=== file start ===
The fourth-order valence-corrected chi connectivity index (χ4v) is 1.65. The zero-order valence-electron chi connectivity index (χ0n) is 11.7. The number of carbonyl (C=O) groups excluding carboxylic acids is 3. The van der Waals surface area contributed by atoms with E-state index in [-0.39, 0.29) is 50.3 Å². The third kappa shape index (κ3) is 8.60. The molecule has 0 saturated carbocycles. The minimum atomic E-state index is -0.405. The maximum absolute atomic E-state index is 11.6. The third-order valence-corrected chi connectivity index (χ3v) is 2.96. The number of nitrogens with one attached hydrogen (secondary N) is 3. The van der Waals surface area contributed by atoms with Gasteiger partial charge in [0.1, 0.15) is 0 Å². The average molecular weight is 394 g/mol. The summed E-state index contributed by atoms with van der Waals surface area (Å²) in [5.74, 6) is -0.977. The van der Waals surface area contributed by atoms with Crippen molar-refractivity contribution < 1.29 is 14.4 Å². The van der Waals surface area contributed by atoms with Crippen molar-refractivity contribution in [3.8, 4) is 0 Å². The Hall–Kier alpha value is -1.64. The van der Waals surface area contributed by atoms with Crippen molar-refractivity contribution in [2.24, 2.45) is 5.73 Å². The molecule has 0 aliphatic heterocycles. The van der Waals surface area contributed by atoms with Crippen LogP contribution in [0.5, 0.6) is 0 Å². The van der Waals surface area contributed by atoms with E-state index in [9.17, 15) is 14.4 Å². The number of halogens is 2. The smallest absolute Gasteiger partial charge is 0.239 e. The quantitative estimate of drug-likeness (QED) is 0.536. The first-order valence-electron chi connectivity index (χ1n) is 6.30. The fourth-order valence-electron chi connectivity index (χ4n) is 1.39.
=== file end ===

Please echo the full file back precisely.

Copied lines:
The fourth-order valence-corrected chi connectivity index (χ4v) is 1.65. The zero-order valence-electron chi connectivity index (χ0n) is 11.7. The number of carbonyl (C=O) groups excluding carboxylic acids is 3. The van der Waals surface area contributed by atoms with E-state index in [-0.39, 0.29) is 50.3 Å². The third kappa shape index (κ3) is 8.60. The molecule has 0 saturated carbocycles. The minimum atomic E-state index is -0.405. The maximum absolute atomic E-state index is 11.6. The third-order valence-corrected chi connectivity index (χ3v) is 2.96. The number of nitrogens with one attached hydrogen (secondary N) is 3. The van der Waals surface area contributed by atoms with Gasteiger partial charge in [0.1, 0.15) is 0 Å². The average molecular weight is 394 g/mol. The summed E-state index contributed by atoms with van der Waals surface area (Å²) in [5.74, 6) is -0.977. The van der Waals surface area contributed by atoms with Crippen molar-refractivity contribution < 1.29 is 14.4 Å². The van der Waals surface area contributed by atoms with Crippen molar-refractivity contribution in [3.8, 4) is 0 Å². The Hall–Kier alpha value is -1.64. The van der Waals surface area contributed by atoms with Crippen molar-refractivity contribution in [2.24, 2.45) is 5.73 Å². The molecule has 0 aliphatic heterocycles. The van der Waals surface area contributed by atoms with Crippen LogP contribution in [0.5, 0.6) is 0 Å². The van der Waals surface area contributed by atoms with E-state index in [9.17, 15) is 14.4 Å². The number of halogens is 2. The smallest absolute Gasteiger partial charge is 0.239 e. The quantitative estimate of drug-likeness (QED) is 0.536. The first-order valence-electron chi connectivity index (χ1n) is 6.30. The fourth-order valence-electron chi connectivity index (χ4n) is 1.39.